Message from discussion the "loop" macro
From: Gareth.McCaug...@pobox.com (Gareth McCaughan)
Subject: Re: the "loop" macro
References: <3B88815A.B5D98835@rcn.com> <MPG.firstname.lastname@example.org> <email@example.com> <MPG.firstname.lastname@example.org> <email@example.com> <MPG.firstname.lastname@example.org>
Organization: International Pedant Conspiracy
User-Agent: slrn/0.9.6.3 (FreeBSD)
Date: Sun, 26 Aug 2001 22:25:22 +0100
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NNTP-Posting-Date: Sun, 26 Aug 2001 22:50:54 BST
John Foderaro wrote:
> One of the problems I have with the if special form occurs at the of the
> bar function. It's pretty easy to get confused and think that the dotimes
> at the end is always executed. At first glance you may not see the
> indentation difference between the if and dotimes.
where the BAR function looks, in outline, like this.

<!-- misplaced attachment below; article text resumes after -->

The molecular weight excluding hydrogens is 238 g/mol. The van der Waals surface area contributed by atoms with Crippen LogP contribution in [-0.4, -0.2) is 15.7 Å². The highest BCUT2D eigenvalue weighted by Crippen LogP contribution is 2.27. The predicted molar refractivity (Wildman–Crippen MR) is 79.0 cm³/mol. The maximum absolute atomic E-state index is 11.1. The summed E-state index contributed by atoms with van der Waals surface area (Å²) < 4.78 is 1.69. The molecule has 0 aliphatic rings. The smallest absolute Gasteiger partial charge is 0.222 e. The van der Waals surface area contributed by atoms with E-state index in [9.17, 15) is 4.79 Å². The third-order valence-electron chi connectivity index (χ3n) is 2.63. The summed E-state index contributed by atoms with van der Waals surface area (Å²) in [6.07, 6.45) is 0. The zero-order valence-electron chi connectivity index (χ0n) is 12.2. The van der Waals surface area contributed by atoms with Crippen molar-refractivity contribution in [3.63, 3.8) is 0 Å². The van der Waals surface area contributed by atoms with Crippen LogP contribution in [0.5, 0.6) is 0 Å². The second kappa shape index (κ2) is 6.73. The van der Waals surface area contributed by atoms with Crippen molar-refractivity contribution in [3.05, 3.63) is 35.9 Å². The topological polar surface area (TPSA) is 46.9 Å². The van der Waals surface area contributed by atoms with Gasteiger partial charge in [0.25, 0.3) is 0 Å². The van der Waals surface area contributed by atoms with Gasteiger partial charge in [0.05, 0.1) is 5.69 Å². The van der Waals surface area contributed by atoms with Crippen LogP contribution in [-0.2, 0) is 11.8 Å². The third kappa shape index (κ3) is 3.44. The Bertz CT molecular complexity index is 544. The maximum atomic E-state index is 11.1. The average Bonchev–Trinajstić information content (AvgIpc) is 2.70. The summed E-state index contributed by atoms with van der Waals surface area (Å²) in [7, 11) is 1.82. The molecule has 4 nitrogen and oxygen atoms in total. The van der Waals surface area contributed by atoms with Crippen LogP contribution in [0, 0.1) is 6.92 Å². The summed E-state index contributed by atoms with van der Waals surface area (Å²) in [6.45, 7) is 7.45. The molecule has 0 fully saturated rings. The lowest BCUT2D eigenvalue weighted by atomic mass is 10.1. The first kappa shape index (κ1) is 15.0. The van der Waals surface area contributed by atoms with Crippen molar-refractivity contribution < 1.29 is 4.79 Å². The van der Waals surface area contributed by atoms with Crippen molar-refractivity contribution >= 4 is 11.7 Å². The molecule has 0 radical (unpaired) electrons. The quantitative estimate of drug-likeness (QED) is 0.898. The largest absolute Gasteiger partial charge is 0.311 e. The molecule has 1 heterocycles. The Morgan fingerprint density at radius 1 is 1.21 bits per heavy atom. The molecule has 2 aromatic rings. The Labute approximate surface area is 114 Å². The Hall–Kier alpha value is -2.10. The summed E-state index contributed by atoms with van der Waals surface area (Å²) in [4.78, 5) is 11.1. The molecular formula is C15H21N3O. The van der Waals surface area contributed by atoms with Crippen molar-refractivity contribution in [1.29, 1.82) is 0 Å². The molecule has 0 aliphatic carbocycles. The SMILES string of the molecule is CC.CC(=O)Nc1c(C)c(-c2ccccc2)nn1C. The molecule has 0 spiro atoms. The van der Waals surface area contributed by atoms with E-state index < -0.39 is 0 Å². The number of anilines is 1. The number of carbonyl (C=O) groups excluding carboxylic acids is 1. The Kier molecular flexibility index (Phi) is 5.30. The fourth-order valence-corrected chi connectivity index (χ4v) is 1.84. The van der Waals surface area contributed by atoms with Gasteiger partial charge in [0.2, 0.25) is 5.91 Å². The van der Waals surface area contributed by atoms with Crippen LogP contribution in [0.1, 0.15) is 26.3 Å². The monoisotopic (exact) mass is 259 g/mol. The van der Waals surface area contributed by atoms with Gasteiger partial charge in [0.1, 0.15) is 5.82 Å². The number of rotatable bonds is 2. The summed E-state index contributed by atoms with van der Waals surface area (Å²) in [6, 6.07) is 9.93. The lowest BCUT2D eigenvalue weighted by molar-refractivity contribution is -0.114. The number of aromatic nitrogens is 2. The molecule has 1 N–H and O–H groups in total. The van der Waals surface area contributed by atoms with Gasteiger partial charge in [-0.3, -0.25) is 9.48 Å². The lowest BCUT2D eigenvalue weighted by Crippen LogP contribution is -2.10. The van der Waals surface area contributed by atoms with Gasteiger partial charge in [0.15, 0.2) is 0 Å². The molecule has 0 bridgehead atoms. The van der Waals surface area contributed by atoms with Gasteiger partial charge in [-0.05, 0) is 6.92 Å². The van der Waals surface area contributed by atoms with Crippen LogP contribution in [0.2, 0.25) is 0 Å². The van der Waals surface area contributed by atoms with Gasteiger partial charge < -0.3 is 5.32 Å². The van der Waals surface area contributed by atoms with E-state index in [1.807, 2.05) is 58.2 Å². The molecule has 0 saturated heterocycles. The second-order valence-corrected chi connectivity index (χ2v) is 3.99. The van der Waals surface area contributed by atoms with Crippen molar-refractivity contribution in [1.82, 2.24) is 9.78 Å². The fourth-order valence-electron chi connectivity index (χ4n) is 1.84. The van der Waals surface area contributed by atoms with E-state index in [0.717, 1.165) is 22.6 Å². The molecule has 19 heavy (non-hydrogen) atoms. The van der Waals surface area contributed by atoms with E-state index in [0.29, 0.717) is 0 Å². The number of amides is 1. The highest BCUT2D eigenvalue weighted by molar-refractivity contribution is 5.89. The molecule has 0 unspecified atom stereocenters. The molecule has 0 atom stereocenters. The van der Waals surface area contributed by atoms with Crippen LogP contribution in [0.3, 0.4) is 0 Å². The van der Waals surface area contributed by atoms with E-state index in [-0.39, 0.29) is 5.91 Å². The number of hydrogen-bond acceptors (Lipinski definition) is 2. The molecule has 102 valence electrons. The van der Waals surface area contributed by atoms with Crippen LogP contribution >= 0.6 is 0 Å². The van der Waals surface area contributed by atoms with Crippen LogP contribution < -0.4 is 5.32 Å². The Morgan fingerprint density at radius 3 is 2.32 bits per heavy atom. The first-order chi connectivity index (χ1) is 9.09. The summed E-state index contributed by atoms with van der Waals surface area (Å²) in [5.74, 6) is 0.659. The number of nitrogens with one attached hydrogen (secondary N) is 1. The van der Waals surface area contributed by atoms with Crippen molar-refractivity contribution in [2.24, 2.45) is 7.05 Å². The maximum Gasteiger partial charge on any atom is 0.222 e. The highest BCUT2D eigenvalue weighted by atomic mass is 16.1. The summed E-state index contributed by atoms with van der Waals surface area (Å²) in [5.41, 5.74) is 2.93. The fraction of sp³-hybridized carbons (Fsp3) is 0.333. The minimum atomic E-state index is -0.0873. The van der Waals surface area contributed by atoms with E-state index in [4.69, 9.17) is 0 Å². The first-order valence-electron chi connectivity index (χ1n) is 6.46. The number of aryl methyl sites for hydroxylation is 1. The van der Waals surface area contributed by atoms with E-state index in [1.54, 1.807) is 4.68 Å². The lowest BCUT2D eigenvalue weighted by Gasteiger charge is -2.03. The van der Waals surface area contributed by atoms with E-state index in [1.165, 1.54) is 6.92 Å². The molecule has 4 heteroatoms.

(defun bar ()
It seems to me that the blame here lies not with IF, but
with the peculiar convention, which I have never understood,
that indents the "then" and "else" parts of an IF differently.
It would almost make sense if the "else" part of an IF had an
implicit PROGN, but it doesn't.
With indentation more like
(defun bar ()
it is much harder to miss the fact that the two consequent
clauses are indented by the same amount.
Perhaps someone can enlighten me. Why is IF so often indented
in this strange way? (Non-answer: "Because that's what emacs
lisp-mode does." So, why does emacs lisp-mode do it?)
In the particular case John Foderaro posted, the stuff-to-do-when-true
is moderately long (17 lines). If that's too long to be able to see
how the indentation lines up, well, that's a pity, but that sort of
issue arises absolutely all the time and there ought to be better
solutions than changing the syntax. Do we need a new syntax to
replace LET, with explicit end-of-scope markers? A new syntax for
function call, so you can't get confused about what function any
given thing is an argument to? That way lie XML and madness...
Gareth McCaughan Gareth.McCaug...@pobox.com
.sig under construc